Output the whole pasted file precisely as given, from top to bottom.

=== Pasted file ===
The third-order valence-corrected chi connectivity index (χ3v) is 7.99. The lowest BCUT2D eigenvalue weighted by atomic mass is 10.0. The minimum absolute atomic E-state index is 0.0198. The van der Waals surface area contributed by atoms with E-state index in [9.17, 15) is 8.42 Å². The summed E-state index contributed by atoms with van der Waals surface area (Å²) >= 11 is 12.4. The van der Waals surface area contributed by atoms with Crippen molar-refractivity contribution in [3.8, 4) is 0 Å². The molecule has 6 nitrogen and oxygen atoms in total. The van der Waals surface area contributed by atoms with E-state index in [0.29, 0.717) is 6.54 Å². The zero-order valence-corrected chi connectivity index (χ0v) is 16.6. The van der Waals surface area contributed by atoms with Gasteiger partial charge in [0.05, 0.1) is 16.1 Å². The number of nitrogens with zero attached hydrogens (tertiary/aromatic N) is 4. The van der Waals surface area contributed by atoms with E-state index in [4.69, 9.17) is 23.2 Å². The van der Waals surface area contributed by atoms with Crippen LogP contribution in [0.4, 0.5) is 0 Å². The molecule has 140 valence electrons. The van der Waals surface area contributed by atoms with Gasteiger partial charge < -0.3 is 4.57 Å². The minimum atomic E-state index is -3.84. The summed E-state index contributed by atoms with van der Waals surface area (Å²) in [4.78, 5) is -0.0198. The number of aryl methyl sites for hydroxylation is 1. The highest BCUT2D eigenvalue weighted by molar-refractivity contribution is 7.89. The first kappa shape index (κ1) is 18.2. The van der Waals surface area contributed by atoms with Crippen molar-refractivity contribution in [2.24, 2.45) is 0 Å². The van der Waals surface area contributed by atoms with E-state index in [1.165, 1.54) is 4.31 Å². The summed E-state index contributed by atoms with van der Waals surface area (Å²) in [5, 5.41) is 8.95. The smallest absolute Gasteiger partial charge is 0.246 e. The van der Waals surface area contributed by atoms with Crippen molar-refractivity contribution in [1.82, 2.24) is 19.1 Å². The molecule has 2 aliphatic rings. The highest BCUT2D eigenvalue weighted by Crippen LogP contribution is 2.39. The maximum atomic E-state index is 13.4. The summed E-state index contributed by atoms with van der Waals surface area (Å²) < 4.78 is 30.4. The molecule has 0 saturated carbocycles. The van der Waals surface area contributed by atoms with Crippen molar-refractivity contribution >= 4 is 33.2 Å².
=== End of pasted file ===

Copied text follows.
The third-order valence-corrected chi connectivity index (χ3v) is 7.99. The lowest BCUT2D eigenvalue weighted by atomic mass is 10.0. The minimum absolute atomic E-state index is 0.0198. The van der Waals surface area contributed by atoms with E-state index in [9.17, 15) is 8.42 Å². The summed E-state index contributed by atoms with van der Waals surface area (Å²) >= 11 is 12.4. The van der Waals surface area contributed by atoms with Crippen molar-refractivity contribution in [3.8, 4) is 0 Å². The molecule has 6 nitrogen and oxygen atoms in total. The van der Waals surface area contributed by atoms with E-state index in [0.29, 0.717) is 6.54 Å². The zero-order valence-corrected chi connectivity index (χ0v) is 16.6. The van der Waals surface area contributed by atoms with Gasteiger partial charge in [0.05, 0.1) is 16.1 Å². The number of nitrogens with zero attached hydrogens (tertiary/aromatic N) is 4. The van der Waals surface area contributed by atoms with E-state index in [4.69, 9.17) is 23.2 Å². The van der Waals surface area contributed by atoms with Crippen LogP contribution in [0.4, 0.5) is 0 Å². The molecule has 140 valence electrons. The van der Waals surface area contributed by atoms with Gasteiger partial charge < -0.3 is 4.57 Å². The minimum atomic E-state index is -3.84. The summed E-state index contributed by atoms with van der Waals surface area (Å²) in [4.78, 5) is -0.0198. The number of aryl methyl sites for hydroxylation is 1. The highest BCUT2D eigenvalue weighted by molar-refractivity contribution is 7.89. The first kappa shape index (κ1) is 18.2. The van der Waals surface area contributed by atoms with Crippen molar-refractivity contribution in [2.24, 2.45) is 0 Å². The van der Waals surface area contributed by atoms with E-state index in [1.165, 1.54) is 4.31 Å². The summed E-state index contributed by atoms with van der Waals surface area (Å²) in [5, 5.41) is 8.95. The smallest absolute Gasteiger partial charge is 0.246 e. The van der Waals surface area contributed by atoms with Crippen molar-refractivity contribution in [1.82, 2.24) is 19.1 Å². The molecule has 2 aliphatic rings. The highest BCUT2D eigenvalue weighted by Crippen LogP contribution is 2.39. The maximum atomic E-state index is 13.4. The summed E-state index contributed by atoms with van der Waals surface area (Å²) < 4.78 is 30.4. The molecule has 0 saturated carbocycles. The van der Waals surface area contributed by atoms with Crippen molar-refractivity contribution >= 4 is 33.2 Å².